Connecting to our body and listening to its needs, such as respect and connection, empowers us to flourish in relationships. In connecting to our body we can learn to love ourselves enough to communicate our needs. Through connecting with your body you can learn how to create stable boundaries that support you and allow for love. 



How can a trauma informed somatic practitioner help me develop boundaries and self love?

Our trauma informed somatic therapists wholeheartedly believe that you are the expert on yourself and your experience. So, we empower you with choices and invite collaboration during sessions. We are curious about your needs and create a safe environment that helps you step into agency and explore safe risks that lead to growth.

By working with your therapist to practice interoception (listening to your body) and self-regulation within each session, you will build the foundation for a grounded and resilient experience of yourself out of session. Additionally, the respectful and empowering relationship you have with your therapist may become a blueprint for future relationships. Ultimately, you are planting the seeds for the healthy and warm relationships to come.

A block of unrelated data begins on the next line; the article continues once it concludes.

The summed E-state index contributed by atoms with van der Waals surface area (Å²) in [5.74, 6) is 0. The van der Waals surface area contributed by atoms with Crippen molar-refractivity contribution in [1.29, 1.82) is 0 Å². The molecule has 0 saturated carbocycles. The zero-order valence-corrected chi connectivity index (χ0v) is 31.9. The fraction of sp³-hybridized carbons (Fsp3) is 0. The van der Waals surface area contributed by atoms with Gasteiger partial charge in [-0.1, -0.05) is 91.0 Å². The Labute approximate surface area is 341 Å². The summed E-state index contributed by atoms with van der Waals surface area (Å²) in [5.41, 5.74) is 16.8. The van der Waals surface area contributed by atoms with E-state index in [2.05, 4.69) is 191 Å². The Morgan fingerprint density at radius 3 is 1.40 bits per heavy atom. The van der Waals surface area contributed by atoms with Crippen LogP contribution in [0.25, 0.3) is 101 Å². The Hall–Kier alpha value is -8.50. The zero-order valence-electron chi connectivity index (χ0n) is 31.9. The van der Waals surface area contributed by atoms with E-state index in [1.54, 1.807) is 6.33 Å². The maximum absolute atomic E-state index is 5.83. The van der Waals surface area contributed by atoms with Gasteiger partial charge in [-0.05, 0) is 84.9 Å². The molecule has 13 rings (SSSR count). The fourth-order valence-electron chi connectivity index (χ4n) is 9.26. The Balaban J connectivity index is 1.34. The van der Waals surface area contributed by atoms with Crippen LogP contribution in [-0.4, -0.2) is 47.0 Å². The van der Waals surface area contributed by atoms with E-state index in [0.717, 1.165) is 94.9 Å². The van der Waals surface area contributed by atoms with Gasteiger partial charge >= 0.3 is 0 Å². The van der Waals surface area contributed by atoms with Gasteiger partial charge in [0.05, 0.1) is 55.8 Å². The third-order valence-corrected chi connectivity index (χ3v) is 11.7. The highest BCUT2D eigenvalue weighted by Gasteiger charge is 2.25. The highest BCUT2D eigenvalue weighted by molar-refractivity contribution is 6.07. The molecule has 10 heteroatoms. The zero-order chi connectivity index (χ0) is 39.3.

How can I regulate myself when I have a trauma history?

Learning to track sensations in your body when triggered is the first step in developing self-regulation. Once you are in tune with your body you can start to sensitize yourself to the early more subtle signs of stress and then actively engage in practices that support regulation. 

Sighing is an example of a practice that can help settle the nervous system. Knowing when to engage with a sighing breath is a skill you can start to develop while working with a somatic therapist. The bonus that comes from building your capacity for self-regulation is that it also enhances your resilience to stressors. The triggers become less triggering!